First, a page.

Sungura legend Dembo’s music still rules

Leonard Dembo


MY twins Tadiwanashe and Tapiwanashe have continued to pin me down seeking some “convincing explanation” as to why the late sungura maestro Leonard “Musorowenyoka” Dembo was not accorded a liberation hero status “if he was, indeed, better” than Zimdancehall singer Soul Jah Love, born Soul Muzavazi Musaka, who was accorded the status.

I always tell them that the concept of heroism in our Zimbabwean context has remained subjective and, at most, controversial.

Yesterday marked 25 years after the demise of Dembo, the sungura hero who has influenced many lives even in his death.

His albums such as Chitekete, Ruvarashe, Nhamo Moto, Kuziva Mbuya Huudzwa and Sharai rocked the airwaves.

The history of Dembo has, however, remained sketchy and, in most cases, distorted.

I have always been concerned that our future generations will not be able to fully understand the history of this music legend.

I, however, salute music critic Fred Zindi and a few others who have committed their time to dig and preserve the history of our late musicians.

One wonders why the Dembo early days have continued to be exposed to various interpretations. I try in this piece to sample a few issues in Dembo’s history which have not seen writers or even fans converging.

I relied heavily on my personal experience with Dembo music (an experience spanning from 1987 to 2021), numerous newspaper articles by Zindi mainly in The Standard (NewsDay Weekender’s sister paper), Dembo’s son Tendai’s letter in The Standard among

Birthday debate

Going through much of the available literature on the internet, I was astonished to observe that even Dembo’s birthday is an area of discussion. While February 6, 1959 has always been regarded as his birth day, another date is cited in the literature. One of Dembo’s sons, Tendai, is cited as having written in April 2020, giving December 29, 1959 as the birth day for his late father. Interestingly, Tendai actually warns that anyone who may claim to know his father’s early history will be lying to the world.

According to Tendai, the first “authentic” documentation of the history of his father was when he released the song Manga Majaira Matsotsi in 1979. This assertion by Tendai is not supported by any known literature to the current writer.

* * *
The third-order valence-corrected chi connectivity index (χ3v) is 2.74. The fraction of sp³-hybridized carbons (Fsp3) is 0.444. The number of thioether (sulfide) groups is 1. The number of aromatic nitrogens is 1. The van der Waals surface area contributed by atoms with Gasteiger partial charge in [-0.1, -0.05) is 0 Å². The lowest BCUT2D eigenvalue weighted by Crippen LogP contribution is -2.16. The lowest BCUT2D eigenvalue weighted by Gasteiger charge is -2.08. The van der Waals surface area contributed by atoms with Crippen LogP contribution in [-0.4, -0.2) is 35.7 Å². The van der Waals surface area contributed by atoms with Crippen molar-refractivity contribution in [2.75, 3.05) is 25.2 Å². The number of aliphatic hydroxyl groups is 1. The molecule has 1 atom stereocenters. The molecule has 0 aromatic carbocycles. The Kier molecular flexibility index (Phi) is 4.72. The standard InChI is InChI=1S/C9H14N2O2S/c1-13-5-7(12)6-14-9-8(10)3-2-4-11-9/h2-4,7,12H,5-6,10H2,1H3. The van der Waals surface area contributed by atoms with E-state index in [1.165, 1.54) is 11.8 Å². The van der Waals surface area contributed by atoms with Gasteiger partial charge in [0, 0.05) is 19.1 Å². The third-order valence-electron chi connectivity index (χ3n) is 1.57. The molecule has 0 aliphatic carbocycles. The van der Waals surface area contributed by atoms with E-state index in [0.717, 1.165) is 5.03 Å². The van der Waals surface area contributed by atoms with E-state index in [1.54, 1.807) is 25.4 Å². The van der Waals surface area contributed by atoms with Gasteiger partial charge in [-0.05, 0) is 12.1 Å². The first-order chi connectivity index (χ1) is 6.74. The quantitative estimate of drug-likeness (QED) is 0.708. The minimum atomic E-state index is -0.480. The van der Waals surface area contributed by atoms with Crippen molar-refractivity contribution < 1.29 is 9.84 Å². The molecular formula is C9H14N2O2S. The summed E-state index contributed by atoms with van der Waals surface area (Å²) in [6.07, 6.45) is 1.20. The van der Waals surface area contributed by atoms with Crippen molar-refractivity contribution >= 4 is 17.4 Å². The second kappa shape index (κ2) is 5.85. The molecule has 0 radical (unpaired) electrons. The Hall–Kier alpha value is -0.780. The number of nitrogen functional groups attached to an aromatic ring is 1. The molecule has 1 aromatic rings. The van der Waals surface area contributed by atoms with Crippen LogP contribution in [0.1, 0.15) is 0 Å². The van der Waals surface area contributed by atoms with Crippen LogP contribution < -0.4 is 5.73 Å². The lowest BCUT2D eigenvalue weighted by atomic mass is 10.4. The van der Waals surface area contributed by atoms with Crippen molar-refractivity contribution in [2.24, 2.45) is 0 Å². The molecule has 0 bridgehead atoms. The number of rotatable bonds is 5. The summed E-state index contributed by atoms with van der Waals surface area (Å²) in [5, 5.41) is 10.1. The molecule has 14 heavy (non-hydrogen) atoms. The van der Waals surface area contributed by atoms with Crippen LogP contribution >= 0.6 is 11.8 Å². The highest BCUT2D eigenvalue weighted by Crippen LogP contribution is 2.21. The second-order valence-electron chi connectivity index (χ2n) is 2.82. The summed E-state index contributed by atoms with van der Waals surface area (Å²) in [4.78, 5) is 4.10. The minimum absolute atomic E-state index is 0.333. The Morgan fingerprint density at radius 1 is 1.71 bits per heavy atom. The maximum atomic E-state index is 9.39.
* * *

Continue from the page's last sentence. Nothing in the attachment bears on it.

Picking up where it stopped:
However, there seems to exist some agreement that Dembo’s father died and left him while he was five years old and his sister eight, and his brother three. These young ones were left to fend for themselves probably subsequently influencing Dembo’s later messages in his music particularly in Nhamo Takura Nayo, Nhamo Moto and Kukura Kwedu, among other songs he composed.

Chivi-Chirumanzu: Masvingo-Midlands controversy

Many sources I have consulted have indicated that Dembo was born in Chivi, Masvingo province. Yet, alternative sources argue that he was born in Chirumanzu (Chaka area) in the Midlands province. This leaves one confused as to the truth regarding Dembo’s birth place. I tried to figure out how Chivi could have been confused for Chirumanzu considering that these places fall in totally different provinces.

Writing in 2017, Zindi claims to have interviewed Dembo himself in 1993 when he indicated that he was born in Chirumanzu, in the Midlands. Remember, it was rare, very rare indeed, for Dembo to concede for an interview. He was camera shy such that his shows were not officially covered by the media. Reports indicate that he would leave the stage to “deal” with anyone who would attempt to take his picture during the show.

This probably explains why not much is known about this musician. I know of a few videos of Dembo; Manager, Sharai and some live coverage of his show on the internet. Yet, it is argued that all these were impromptu recordings of Dembo, thereby suggesting that it could have been against his will. Ethically, it is wrong to take a picture of someone without his or her consent. At least unethical as it may be, we now have something about this legend in form of videos.

What is in the name(s)?

There is general consensus among those who commit to write about the musician’s history that his first name was Leonard, while it was Kwangwari. Notable differences come with regards to the second and nicknames associated with him. For Tendai, his father’s name was Leonard Tazvivinga aka Leonard Musorowenyoka Mavara Dembo. Please, reader, note how Mavara and Dembo have been separated here. Yet, other sources call him Leonard Dembomavara. Still, others argue that he was born Kwangwari Gwaindepi. Citing, Dembo as the source, Zindi in 2017 indicated that the musician himself confirmed that he was born Leonard Tazvivinga Dembomavara.

Then comes the other one, Musorowenyoka. Some sources argue that this nickname was given to him as an appreciation of Dembo’s skills that could be matched with those of a snake. Indeed, here was a skilful musician whose lead guitar almost “talked”. His artistic hand manifested clearly in Kutinya Marimba.

Others hold that Musorowenyoka came about as a result of the shape of his bald head. If this is true then, what some writers claim can be true too, that at one point, Dembo had to beat up a fan who had called him by that name and it could have been unpalatable.


According to Zindi, at the age of seven when he started his primary education in Buhera, Dembo was already a good guitarist. There is general agreement that Dembo left Buhera for Bulawayo, where he continued with his education up to Grade Seven.